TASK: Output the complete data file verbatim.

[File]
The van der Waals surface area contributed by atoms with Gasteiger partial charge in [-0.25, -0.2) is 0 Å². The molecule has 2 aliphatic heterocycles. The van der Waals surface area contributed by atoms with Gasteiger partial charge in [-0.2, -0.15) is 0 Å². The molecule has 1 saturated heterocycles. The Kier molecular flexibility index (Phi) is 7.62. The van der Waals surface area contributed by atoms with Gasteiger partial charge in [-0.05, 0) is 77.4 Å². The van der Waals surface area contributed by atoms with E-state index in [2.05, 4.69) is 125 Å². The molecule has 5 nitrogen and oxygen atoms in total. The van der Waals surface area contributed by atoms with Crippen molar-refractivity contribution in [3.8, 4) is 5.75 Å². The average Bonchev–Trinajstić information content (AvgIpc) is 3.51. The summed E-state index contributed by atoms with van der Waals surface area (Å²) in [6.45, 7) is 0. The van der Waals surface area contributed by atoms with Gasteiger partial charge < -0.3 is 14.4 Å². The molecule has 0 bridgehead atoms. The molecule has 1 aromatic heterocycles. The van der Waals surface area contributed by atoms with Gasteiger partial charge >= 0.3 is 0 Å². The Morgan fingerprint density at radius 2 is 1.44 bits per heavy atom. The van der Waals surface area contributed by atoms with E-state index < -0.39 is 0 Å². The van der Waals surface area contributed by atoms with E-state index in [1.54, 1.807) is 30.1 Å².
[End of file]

The van der Waals surface area contributed by atoms with Gasteiger partial charge in [-0.25, -0.2) is 0 Å². The molecule has 2 aliphatic heterocycles. The van der Waals surface area contributed by atoms with Gasteiger partial charge in [-0.2, -0.15) is 0 Å². The molecule has 1 saturated heterocycles. The Kier molecular flexibility index (Phi) is 7.62. The van der Waals surface area contributed by atoms with Gasteiger partial charge in [-0.05, 0) is 77.4 Å². The van der Waals surface area contributed by atoms with E-state index in [2.05, 4.69) is 125 Å². The molecule has 5 nitrogen and oxygen atoms in total. The van der Waals surface area contributed by atoms with Crippen molar-refractivity contribution in [3.8, 4) is 5.75 Å². The average Bonchev–Trinajstić information content (AvgIpc) is 3.51. The summed E-state index contributed by atoms with van der Waals surface area (Å²) in [6.45, 7) is 0. The van der Waals surface area contributed by atoms with Gasteiger partial charge < -0.3 is 14.4 Å². The molecule has 0 bridgehead atoms. The molecule has 1 aromatic heterocycles. The van der Waals surface area contributed by atoms with Gasteiger partial charge >= 0.3 is 0 Å². The Morgan fingerprint density at radius 2 is 1.44 bits per heavy atom. The van der Waals surface area contributed by atoms with E-state index < -0.39 is 0 Å². The van der Waals surface area contributed by atoms with E-state index in [1.54, 1.807) is 30.1 Å².